Summer months see a drastic increase in the number of lost pets. There are many factors that contribute to it. Whatever the reason, when a pet goes missing all we want is to have them back home with us safe and sound. Below are some tips that can be very helpful if your pet disappears:
- Start looking right away: don’t leave it off to “see if they come back on their own” the more time passes the further away they may be, especially in the case of dogs and birds, and the chance of injury increases.
- Don’t panic: make sure to check the house very carefully. When scared, animals tend to find the most unusual hiding places.
- Call your neighbours: ask them if they’ve seen your per around their property, ask them to check around their houses, sheds, garages, cars, basements or in any rooms with open windows (cats can climb up and go in through an open window).
- Do a memory scan: when was your pet last seen, where, what where the circumstance?
- Go around the neighbourhood: bring their snacks and favourite toy – shake the snacks and make noise with the toy to get their attention.
- Keep your eyes and ears open: Pay careful attention to all the nooks and crannies, give passerby’s a description of your pet, ask if they’ve come across it. Listen carefully for any cries, if they are stuck or hurt they will try to get your attention.
- Call around: shelters, local vet clinics, and the city pound, provide them with all the necessary information, ask them if you can post a flier on their premises, and check their “found” boards.
- Print fliers: post them around your neighbourhood and anywhere else you think your pet could have wandered, you would be surprised at the distances dogs can travel. Maybe he went to the pet sitter, his favourite park, or a store that usually gives them treats?
- Post on the internet: the pet community is a very active group of people who have the best interest of animals at heart. The more people have their eyes out, the bigger chances someone will spot your pet.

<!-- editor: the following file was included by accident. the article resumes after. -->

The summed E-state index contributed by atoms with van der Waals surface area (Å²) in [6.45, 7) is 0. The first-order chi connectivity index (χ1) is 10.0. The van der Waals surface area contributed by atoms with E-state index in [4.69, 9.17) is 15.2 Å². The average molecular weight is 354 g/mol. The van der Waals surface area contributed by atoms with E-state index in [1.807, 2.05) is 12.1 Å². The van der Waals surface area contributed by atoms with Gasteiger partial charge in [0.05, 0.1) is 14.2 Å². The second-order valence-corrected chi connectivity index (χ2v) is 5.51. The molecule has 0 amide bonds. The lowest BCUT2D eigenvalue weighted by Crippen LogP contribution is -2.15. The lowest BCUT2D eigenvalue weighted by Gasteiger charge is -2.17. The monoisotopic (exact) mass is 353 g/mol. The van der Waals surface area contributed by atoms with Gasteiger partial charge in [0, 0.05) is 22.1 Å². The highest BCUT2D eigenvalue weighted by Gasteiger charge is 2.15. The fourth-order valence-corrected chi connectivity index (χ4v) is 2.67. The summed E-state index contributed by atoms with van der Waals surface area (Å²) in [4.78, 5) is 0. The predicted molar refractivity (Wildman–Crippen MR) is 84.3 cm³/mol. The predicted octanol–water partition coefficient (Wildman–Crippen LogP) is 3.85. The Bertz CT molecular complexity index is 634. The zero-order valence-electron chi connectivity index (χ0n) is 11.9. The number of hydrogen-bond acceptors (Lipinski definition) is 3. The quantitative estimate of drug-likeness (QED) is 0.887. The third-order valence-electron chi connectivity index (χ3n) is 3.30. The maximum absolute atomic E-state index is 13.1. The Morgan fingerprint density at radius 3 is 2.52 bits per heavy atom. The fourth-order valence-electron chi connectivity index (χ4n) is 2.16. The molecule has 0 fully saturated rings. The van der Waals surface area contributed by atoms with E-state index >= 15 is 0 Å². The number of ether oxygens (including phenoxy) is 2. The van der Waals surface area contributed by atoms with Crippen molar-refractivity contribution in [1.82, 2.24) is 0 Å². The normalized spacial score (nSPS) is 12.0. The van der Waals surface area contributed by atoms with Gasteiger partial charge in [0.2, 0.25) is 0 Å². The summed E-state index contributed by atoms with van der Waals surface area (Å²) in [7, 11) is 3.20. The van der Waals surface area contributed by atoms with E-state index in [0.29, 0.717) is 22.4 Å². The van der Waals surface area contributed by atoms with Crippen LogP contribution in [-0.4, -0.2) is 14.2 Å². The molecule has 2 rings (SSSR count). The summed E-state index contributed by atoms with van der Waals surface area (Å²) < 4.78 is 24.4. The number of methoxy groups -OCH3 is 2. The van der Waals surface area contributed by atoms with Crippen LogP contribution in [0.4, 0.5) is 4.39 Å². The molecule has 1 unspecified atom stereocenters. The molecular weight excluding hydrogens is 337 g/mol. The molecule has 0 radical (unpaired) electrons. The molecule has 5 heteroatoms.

- Ask for help: ask friends and family to walk, bike or drive around your neighbourhood ask them to keep their eyes open.
- Help them find their home: make sure you leave your pets bedding, litter box and toys outside. They are probably scared and confused and they might be able to follow their scent back home. Do this even if you live in an apartment. If it is a bird that flew out, leave their open cage by the window or on the porch; if they have a companion place their cage by an open window as well.
- Remember: Dogs can travel very far distances (up to 10km a day), don’t limit your search to just the neighbourhood.
- Know when to search: It is best to look for cats early in the morning or in the late evening, pay special attention to areas that emit heat.
- NEVER LOSE HOPE. This is probably the most important point, keep on looking.
Upon finding your pet DON’T scold them. Make sure they know you are happy to see them back. Take action to avoid such incidents in the future (fix fences, keep windows and doors closed, buy a baby gate etc.). Schedule a vet visit to get your pet microchiped or tattooed, licence your dog with the city. Make sure to keep your address and telephone number up-to-date with the vet’s office, the microchip registry and on your pet’s tags.